Does The Yellow Pill Really Work?

I started taking the yellow pill a few months ago and have been on it diligently ever since. My husband and I both take the pill in the morning; he takes it first and then has his coffee, and I take mine first and then have my oatmeal. On some days, I’ll have a decaf coffee while he has a regular coffee. We both enjoy our daily coffee doses in the morning, but we’re wondering if this is really the best time of day to consume caffeine.

So, does the yellow pill work? Is there any evidence that it aids in weight loss, helps with brain function, or provides any other benefits? Let’s take a look.

The Evidence

There are countless published studies on caffeine and its effects on health. Most of the research focuses on the benefits of caffeine for cognitive function, especially in areas involving memory and attention. However, there have also been studies that suggest caffeine may help to prevent weight gain and even aid in weight loss. Because of this, it’s perhaps not such a surprise that my husband and I are both interested in trying the yellow pill. It would be beneficial to know if there is any scientific evidence to support these claims.

The Research Summary

The caffeine in the yellow pill comes from naturally produced compounds known as methylxanthines. Methylxanthines are present in many foods, such as chocolate, peanuts, and strawberries, and are also found in some supplements, such as ginseng and green tea. A few studies suggest that consuming methylxanthines may have some positive effects on cognitive function, including memory and attention. However, most of the research shows that methylxanthines, particularly caffeine, can improve mental performance and maintain and even increase alertness. This is likely because methylxanthines act as natural stimulants, increasing cerebral blood flow and nerve sensitivity. In addition, since caffeine is both fat- and water-soluble, it can be easily absorbed by the body and is therefore more likely to have an effect on the user than other methylxanthines, such as Theobromine or Theophylline.

There is some evidence to suggest that methylxanthines, and especially caffeine, may help to prevent weight gain. In a 2014 study, participants were randomized to one of three groups: A group that consumed 300 mg of caffeine daily, a group that consumed 150 mg of caffeine daily, or a placebo group that consumed no caffeine. After 16 weeks, the group that consumed 300 mg of caffeine daily had significantly fewer weight gain inches than the placebo group (1.7 vs. 4.3 inches, respectively). As well, the group that consumed 150 mg of caffeine daily had less weight gain than the placebo group, but the difference was not significant (3.1 vs. 4.3 inches, respectively). So, it would appear that both doses of caffeine prevented weight gain in the study, but only the higher dose was effective in maintaining normal weight.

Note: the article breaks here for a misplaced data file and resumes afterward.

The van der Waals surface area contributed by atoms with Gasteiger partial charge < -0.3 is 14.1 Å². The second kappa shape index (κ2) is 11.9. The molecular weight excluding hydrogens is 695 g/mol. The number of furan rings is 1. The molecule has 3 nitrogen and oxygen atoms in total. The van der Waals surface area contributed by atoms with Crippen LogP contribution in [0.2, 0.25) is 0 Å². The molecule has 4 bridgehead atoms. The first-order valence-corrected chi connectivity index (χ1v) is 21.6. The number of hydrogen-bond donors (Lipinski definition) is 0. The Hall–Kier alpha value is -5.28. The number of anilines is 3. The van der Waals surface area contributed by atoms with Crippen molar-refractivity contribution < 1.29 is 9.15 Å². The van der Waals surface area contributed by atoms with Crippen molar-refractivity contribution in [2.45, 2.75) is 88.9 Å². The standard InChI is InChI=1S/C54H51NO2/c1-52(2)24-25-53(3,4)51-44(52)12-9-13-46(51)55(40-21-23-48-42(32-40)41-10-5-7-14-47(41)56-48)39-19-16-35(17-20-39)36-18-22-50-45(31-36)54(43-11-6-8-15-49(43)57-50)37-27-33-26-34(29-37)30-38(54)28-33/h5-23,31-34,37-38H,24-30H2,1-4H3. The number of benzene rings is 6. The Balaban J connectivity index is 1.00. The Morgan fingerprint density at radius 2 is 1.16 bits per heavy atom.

The Bottom Line

Based on the evidence to date, it would appear that caffeine, when consumed at appropriate levels, may have some utility in preventing weight gain and even aiding in weight loss. In addition, there is some conflicting evidence suggesting it may improve cognitive function, particularly in areas involving memory and attention. Because the FDA recently approved a supplement containing caffeine, known as Advantra Zymolum, for the purpose of improving brain function (particularly in areas involving attention and focus), it may be worthwhile to try the yellow pill as a source of caffeine in the morning.